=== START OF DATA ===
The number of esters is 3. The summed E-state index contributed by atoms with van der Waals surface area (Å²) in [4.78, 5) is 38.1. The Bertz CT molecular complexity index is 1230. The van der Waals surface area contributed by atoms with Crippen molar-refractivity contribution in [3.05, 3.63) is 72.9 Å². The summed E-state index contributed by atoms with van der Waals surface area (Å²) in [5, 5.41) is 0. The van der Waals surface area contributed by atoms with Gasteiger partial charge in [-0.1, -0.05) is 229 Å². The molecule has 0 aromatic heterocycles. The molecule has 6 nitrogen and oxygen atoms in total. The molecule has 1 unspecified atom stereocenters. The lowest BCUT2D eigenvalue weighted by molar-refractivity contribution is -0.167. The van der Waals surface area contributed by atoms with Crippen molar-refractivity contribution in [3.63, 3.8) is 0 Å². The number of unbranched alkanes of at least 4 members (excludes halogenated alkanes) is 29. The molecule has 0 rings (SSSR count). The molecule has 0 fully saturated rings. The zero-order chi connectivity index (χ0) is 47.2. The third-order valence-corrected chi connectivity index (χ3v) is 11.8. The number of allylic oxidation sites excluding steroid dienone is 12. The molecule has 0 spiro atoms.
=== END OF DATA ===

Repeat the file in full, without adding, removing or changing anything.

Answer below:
The number of esters is 3. The summed E-state index contributed by atoms with van der Waals surface area (Å²) in [4.78, 5) is 38.1. The Bertz CT molecular complexity index is 1230. The van der Waals surface area contributed by atoms with Crippen molar-refractivity contribution in [3.05, 3.63) is 72.9 Å². The summed E-state index contributed by atoms with van der Waals surface area (Å²) in [5, 5.41) is 0. The van der Waals surface area contributed by atoms with Gasteiger partial charge in [-0.1, -0.05) is 229 Å². The molecule has 0 aromatic heterocycles. The molecule has 6 nitrogen and oxygen atoms in total. The molecule has 1 unspecified atom stereocenters. The lowest BCUT2D eigenvalue weighted by molar-refractivity contribution is -0.167. The van der Waals surface area contributed by atoms with Crippen molar-refractivity contribution in [3.63, 3.8) is 0 Å². The number of unbranched alkanes of at least 4 members (excludes halogenated alkanes) is 29. The molecule has 0 rings (SSSR count). The molecule has 0 fully saturated rings. The zero-order chi connectivity index (χ0) is 47.2. The third-order valence-corrected chi connectivity index (χ3v) is 11.8. The number of allylic oxidation sites excluding steroid dienone is 12. The molecule has 0 spiro atoms.